In reflection it is really pretty cute. We think they just wanted to anchor close to us. We've heard stories of trucks camped in a huge desert and then more vehicles will come and camp beside them even though there is an entire desert for the taking. Perhaps it was the same with our lagoon. We fell asleep last night secure in our safety. We woke only once, at 6am to wave our friends goodbye.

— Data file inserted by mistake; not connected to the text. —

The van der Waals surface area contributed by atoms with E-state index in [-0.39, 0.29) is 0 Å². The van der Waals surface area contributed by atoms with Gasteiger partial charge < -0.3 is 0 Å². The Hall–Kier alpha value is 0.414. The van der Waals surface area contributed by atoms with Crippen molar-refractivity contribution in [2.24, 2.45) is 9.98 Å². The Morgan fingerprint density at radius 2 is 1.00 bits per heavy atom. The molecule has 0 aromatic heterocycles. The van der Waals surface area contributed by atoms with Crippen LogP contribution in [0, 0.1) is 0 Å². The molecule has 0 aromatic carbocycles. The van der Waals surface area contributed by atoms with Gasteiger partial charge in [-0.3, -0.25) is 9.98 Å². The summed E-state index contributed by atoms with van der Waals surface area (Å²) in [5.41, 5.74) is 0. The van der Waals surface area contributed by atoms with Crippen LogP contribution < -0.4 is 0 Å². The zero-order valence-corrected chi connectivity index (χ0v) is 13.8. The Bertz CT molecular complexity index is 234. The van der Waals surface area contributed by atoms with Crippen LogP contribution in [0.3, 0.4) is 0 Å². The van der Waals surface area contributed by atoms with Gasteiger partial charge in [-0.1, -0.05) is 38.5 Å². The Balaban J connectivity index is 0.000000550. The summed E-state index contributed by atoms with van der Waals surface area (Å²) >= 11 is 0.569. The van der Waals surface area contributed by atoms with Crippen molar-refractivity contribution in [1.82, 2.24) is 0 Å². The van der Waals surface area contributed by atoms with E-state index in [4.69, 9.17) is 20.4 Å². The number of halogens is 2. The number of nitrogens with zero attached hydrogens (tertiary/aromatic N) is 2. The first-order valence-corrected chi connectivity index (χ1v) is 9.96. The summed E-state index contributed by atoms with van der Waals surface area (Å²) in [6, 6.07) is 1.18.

Again we were alone. The morning looked promising, shades of baby blue hinted at a clear day as the morning layer burned off. The wind died and for the first time we could see the sandy bottom below. By 10 am the sun was high and we were ready for another adventure. We squeezed into our neoprene tops and plunged into the shallow water. Cruising slowly with the current we were shocked to see relatively healthy coral gardens in 1-4 meters of water with a little algal growth and some crown of thorns damage, but mostly intact reef. Immediately upon entering the water Gar spotted two giant barracuda 1-1.5 meters long. Their tails waved back and forth. Three giant trevally came in for a look. A turtle spooked beneath us and a huge spotted eagle ray flew by. The reef fish exploded with color. We were seeing so many new species of fish, we spit our snorkels out every few minutes to ask if each had seen the angle fish with the yellow band or the sweet lips with the butter yellow body and brownish freckles, what about the brown parrot fish with blue lipstick? We swam over a huge stingray and were gratefully surprised to see two juvenile 1 meter black tipped sharks cruising by. What a happy surprise, we weren't even in waters renowned for their healthy reefs.